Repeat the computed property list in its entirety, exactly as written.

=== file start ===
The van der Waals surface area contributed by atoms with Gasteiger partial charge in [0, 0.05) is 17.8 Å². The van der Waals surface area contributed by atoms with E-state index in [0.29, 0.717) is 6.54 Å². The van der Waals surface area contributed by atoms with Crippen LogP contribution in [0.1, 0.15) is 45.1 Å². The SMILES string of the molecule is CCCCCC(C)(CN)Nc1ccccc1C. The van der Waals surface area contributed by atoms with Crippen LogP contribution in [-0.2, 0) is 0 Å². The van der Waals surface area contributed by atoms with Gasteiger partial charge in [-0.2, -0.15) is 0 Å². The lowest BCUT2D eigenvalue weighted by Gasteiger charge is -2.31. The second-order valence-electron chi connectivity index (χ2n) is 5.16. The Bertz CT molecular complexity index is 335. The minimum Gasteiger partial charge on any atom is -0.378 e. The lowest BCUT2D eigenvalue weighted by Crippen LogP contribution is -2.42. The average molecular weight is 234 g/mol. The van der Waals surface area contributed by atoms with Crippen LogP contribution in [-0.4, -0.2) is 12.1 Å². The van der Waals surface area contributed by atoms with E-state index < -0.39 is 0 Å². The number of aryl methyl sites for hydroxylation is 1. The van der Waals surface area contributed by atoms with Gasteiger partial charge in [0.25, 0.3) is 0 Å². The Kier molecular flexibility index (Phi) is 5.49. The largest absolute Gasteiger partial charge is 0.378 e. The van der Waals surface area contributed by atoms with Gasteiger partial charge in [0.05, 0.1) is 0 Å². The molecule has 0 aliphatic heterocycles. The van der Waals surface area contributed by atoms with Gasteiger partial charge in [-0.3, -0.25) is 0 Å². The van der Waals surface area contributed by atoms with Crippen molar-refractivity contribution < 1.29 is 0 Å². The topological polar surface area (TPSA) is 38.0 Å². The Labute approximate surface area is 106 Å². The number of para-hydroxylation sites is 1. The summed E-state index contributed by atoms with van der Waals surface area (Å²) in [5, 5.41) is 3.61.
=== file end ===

The van der Waals surface area contributed by atoms with Gasteiger partial charge in [0, 0.05) is 17.8 Å². The van der Waals surface area contributed by atoms with E-state index in [0.29, 0.717) is 6.54 Å². The van der Waals surface area contributed by atoms with Crippen LogP contribution in [0.1, 0.15) is 45.1 Å². The SMILES string of the molecule is CCCCCC(C)(CN)Nc1ccccc1C. The van der Waals surface area contributed by atoms with Crippen LogP contribution in [-0.2, 0) is 0 Å². The van der Waals surface area contributed by atoms with Gasteiger partial charge in [-0.2, -0.15) is 0 Å². The lowest BCUT2D eigenvalue weighted by Gasteiger charge is -2.31. The second-order valence-electron chi connectivity index (χ2n) is 5.16. The Bertz CT molecular complexity index is 335. The minimum Gasteiger partial charge on any atom is -0.378 e. The lowest BCUT2D eigenvalue weighted by Crippen LogP contribution is -2.42. The average molecular weight is 234 g/mol. The van der Waals surface area contributed by atoms with Crippen LogP contribution in [-0.4, -0.2) is 12.1 Å². The van der Waals surface area contributed by atoms with E-state index < -0.39 is 0 Å². The number of aryl methyl sites for hydroxylation is 1. The van der Waals surface area contributed by atoms with Gasteiger partial charge in [0.25, 0.3) is 0 Å². The Kier molecular flexibility index (Phi) is 5.49. The largest absolute Gasteiger partial charge is 0.378 e. The van der Waals surface area contributed by atoms with Gasteiger partial charge in [0.05, 0.1) is 0 Å². The molecule has 0 aliphatic heterocycles. The van der Waals surface area contributed by atoms with Gasteiger partial charge in [-0.3, -0.25) is 0 Å². The van der Waals surface area contributed by atoms with Crippen molar-refractivity contribution < 1.29 is 0 Å². The topological polar surface area (TPSA) is 38.0 Å². The Labute approximate surface area is 106 Å². The number of para-hydroxylation sites is 1. The summed E-state index contributed by atoms with van der Waals surface area (Å²) in [5, 5.41) is 3.61.